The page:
Exit West

Exit Westby Mohsin Hamid

Over the past couple of years, I have become quite a fan of Mohsin Hamid. His books are insightful and entertaining. His reputation as a writer of great fiction is well established and well deserved, so I embark on each new book with high expectations.

Opening in an unnamed city, presumably in the middle or far east, Exit West is a love story with a hint of science fiction/fantasy. As their lives are shattered by war and intimidation, Saeed and Nadia meet at college and soon become lovers. Whilst their relationship blossomed, stories began to circulate of mysterious black doors appearing all over the city, offering an opportunity to start a new life elsewhere. That is where the science fiction comes in. Individuals passing through these doors are transported, via a companion doorway in another location. 

Saeed and Nadia are amongst those who pay to use one of these doors to escape from the death and destruction that surrounds them. Looking for a new life leads the couple to make several such trips, taking in Greece, London and California. 

Each of the places they visit offers a mix of opportunities and troubles. As the number of these black doors grows, the number of travellers grows with them, bringing with it increasing pressure on the points of arrival.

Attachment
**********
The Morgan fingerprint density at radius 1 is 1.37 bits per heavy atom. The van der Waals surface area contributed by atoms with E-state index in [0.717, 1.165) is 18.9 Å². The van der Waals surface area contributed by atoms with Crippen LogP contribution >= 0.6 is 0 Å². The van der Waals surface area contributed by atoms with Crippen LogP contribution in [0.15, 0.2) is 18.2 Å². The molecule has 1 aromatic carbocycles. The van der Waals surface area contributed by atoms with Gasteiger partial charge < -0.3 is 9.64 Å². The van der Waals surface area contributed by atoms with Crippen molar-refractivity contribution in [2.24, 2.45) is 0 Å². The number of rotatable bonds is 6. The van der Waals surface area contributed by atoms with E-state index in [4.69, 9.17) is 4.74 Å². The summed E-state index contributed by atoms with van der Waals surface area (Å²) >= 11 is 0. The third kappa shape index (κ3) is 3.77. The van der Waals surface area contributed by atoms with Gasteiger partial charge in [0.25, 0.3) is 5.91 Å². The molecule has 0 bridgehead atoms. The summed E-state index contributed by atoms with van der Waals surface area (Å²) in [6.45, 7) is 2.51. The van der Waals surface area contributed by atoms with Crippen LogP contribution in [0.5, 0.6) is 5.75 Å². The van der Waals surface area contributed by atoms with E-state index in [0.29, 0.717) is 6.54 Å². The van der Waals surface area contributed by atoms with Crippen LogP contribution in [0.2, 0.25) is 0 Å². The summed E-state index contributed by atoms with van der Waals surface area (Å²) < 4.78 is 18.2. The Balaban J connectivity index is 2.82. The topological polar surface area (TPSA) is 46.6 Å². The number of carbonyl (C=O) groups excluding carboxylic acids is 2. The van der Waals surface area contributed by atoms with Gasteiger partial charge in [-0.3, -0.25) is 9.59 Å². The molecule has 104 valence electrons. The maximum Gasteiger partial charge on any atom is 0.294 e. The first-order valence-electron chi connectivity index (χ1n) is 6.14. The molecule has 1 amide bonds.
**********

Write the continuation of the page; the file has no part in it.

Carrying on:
The subject of immigration is a very relevant one at the moment and this book taps into that, but from the point of view of the immigrants themselves. Saeed and Nadia face many difficult decisions and their relationship is tested many times before they eventually find themselves somewhere to call home. 

Although this book is very different from his previous works, it does share their intriguing insights into human nature. His characters are all well-formed and very easy to feel empathy for. Leaving your home behind to step into the unknown is a daunting prospect and would test the resilience of any individual doing so. In Exit West, Hamid asks some very difficult questions about not only immigration but also about tolerance and acceptance. 

I admit that I was not sure about the concept of the doorways. Not that I have any issues with the idea of instantaneous interdimensional transportation. As an avid reader of science fiction and fantasy, these concepts are not new to me, but I have never come across them in the context they appear here. I can see that many of Hamid’s regular readers might find the idea of the doorways distracting and off-putting. For myself, they were simply a convenient device to enable the more intense and intriguing examination of human nature and xenophobia.

Mohsin Hamid’s standing as a great writer remains undiminished. An interesting, insightful and novel that only goes to prove what a good writer he is.